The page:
Former Mumias chiefs want bank probe stopped

A worker inspects machines at Mumias Sugar factory. FILE PHOTO | NMG
A worker inspects machines at Mumias Sugar factory. FILE PHOTO | NMG 

Three former Mumias Sugar #ticker:MSC senior managers have moved to court to stop investigations into their personal bank accounts.

Mr Peter Hongo, Mr Paul Murgor and Ms Pamela Lutta have sued the Capital Markets Authority, its Chief Executive Paul Muthaura, the Director of Public Prosecution, the Inspector- General of Police and the Attorney General.

Through lawyer Apollo Mboya, the three are protesting against the CMA’s investigations into their personal accounts long after leaving their former employer, troubled MSC.

“It is without a shadow of doubt that the investigation of the bank accounts belonging to the three is being done in violation of the law and is therefore unlawful,” said Mr Mboya.

Mr Hongo worked at MSC between 2010 to May 2014 as the head of sales and marketing, Mr Murgor was the commercial director from September 2008 to August 2014 while Ms Lutta was the marketing head since February 1999 to May 2016.

In the case documents, they claim that the CMA sent them an email on January 12 seeking to have interviews with them and investigators in a meeting which they all attended.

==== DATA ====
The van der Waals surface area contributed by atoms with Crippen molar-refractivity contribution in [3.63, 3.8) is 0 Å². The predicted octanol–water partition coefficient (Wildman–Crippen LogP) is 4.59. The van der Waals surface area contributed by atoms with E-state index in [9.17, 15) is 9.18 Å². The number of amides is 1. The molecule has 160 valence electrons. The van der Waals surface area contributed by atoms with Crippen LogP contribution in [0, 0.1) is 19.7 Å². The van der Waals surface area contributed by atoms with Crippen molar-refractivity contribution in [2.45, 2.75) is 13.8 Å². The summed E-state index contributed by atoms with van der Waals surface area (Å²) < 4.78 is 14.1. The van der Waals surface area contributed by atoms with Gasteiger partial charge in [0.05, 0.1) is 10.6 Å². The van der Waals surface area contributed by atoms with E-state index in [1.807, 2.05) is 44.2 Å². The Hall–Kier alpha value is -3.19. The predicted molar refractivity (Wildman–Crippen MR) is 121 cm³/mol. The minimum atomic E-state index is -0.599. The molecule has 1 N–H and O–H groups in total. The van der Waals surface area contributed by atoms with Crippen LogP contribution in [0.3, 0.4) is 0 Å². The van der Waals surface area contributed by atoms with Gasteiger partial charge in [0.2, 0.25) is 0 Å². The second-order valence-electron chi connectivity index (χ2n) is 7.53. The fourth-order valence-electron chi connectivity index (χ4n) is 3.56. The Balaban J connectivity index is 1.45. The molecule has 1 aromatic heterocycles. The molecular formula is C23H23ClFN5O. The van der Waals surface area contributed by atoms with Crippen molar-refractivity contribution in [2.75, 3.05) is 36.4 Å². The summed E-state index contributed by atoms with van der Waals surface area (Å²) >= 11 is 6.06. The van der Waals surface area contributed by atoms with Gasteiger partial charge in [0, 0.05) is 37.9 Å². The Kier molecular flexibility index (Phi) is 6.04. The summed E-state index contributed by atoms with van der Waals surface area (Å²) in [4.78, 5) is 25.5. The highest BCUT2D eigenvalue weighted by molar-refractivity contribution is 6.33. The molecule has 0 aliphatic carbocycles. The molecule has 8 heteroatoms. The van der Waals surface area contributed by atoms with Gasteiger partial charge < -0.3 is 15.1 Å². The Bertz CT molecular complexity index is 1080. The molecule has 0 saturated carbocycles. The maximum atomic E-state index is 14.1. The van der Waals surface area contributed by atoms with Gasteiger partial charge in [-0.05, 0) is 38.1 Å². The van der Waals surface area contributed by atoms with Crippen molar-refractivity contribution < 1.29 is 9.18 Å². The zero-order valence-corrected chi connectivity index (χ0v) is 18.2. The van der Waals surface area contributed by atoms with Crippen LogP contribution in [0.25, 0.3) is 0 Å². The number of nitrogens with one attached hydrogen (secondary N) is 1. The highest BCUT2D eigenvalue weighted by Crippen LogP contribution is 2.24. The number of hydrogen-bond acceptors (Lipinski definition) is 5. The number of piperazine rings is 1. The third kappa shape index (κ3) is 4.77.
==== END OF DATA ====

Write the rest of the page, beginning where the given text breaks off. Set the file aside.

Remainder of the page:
Thereafter CMA investigators obtained two warrants to investigate Mr Hongo’s account at Prime Bank, Nakuru branch from February 2011 to date.

The said warrant also gave investigators a lee way to check his other account with the same bank at Riverside, Westlands branch in Nairobi between January and December 2010.

At the time, they learnt that the warrants and investigations related to the theft of Sh16.4 million fraudulent shares whose proceeds are alleged to have been banked in the said accounts.

However, on July 31, Mr Muthaura issued notices to show cause to them while alleging that between 2009 and 2012 Mr Hongo and Mr Murgor together with other senior managers provided excessive discounts through credit notes to select customers amounting to Sh3.1 billion.